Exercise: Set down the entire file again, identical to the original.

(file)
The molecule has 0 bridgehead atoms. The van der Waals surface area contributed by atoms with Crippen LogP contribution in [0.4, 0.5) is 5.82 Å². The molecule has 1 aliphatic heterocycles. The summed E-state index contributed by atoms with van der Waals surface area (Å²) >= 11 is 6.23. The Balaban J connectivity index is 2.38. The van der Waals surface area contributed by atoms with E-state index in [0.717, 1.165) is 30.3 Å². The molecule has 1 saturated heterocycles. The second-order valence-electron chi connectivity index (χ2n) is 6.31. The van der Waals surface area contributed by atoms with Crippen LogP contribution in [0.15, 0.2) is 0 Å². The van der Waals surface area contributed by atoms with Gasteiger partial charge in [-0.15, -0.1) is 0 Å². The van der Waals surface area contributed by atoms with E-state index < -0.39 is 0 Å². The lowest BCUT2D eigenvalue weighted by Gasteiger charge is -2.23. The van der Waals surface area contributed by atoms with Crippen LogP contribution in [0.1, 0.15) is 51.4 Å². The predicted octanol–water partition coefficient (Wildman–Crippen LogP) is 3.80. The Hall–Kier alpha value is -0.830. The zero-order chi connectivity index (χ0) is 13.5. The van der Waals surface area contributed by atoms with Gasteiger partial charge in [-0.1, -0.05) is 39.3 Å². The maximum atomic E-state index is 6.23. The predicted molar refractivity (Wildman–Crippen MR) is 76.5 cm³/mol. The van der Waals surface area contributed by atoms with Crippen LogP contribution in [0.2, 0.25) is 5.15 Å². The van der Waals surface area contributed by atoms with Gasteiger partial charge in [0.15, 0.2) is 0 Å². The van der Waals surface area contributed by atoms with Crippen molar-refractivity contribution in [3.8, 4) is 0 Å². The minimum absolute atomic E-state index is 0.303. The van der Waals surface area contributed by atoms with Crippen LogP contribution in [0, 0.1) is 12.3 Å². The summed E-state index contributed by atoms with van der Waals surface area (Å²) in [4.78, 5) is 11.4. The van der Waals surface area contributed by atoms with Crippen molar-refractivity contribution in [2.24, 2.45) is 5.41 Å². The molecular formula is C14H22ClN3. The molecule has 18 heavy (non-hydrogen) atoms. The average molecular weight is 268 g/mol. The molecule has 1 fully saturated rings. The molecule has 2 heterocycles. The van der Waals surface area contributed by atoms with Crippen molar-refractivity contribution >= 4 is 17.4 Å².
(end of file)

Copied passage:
The molecule has 0 bridgehead atoms. The van der Waals surface area contributed by atoms with Crippen LogP contribution in [0.4, 0.5) is 5.82 Å². The molecule has 1 aliphatic heterocycles. The summed E-state index contributed by atoms with van der Waals surface area (Å²) >= 11 is 6.23. The Balaban J connectivity index is 2.38. The van der Waals surface area contributed by atoms with E-state index in [0.717, 1.165) is 30.3 Å². The molecule has 1 saturated heterocycles. The second-order valence-electron chi connectivity index (χ2n) is 6.31. The van der Waals surface area contributed by atoms with Crippen LogP contribution in [0.15, 0.2) is 0 Å². The van der Waals surface area contributed by atoms with Gasteiger partial charge in [-0.15, -0.1) is 0 Å². The van der Waals surface area contributed by atoms with E-state index < -0.39 is 0 Å². The lowest BCUT2D eigenvalue weighted by Gasteiger charge is -2.23. The van der Waals surface area contributed by atoms with Crippen LogP contribution in [0.1, 0.15) is 51.4 Å². The predicted octanol–water partition coefficient (Wildman–Crippen LogP) is 3.80. The Hall–Kier alpha value is -0.830. The zero-order chi connectivity index (χ0) is 13.5. The van der Waals surface area contributed by atoms with Gasteiger partial charge in [-0.1, -0.05) is 39.3 Å². The maximum atomic E-state index is 6.23. The predicted molar refractivity (Wildman–Crippen MR) is 76.5 cm³/mol. The van der Waals surface area contributed by atoms with Crippen LogP contribution in [0.2, 0.25) is 5.15 Å². The van der Waals surface area contributed by atoms with Gasteiger partial charge in [0.15, 0.2) is 0 Å². The van der Waals surface area contributed by atoms with Crippen molar-refractivity contribution in [3.8, 4) is 0 Å². The minimum absolute atomic E-state index is 0.303. The van der Waals surface area contributed by atoms with Crippen LogP contribution in [0, 0.1) is 12.3 Å². The summed E-state index contributed by atoms with van der Waals surface area (Å²) in [4.78, 5) is 11.4. The van der Waals surface area contributed by atoms with Crippen molar-refractivity contribution in [2.24, 2.45) is 5.41 Å². The molecular formula is C14H22ClN3. The molecule has 18 heavy (non-hydrogen) atoms. The average molecular weight is 268 g/mol. The molecule has 1 fully saturated rings. The molecule has 2 heterocycles. The van der Waals surface area contributed by atoms with Crippen molar-refractivity contribution >= 4 is 17.4 Å².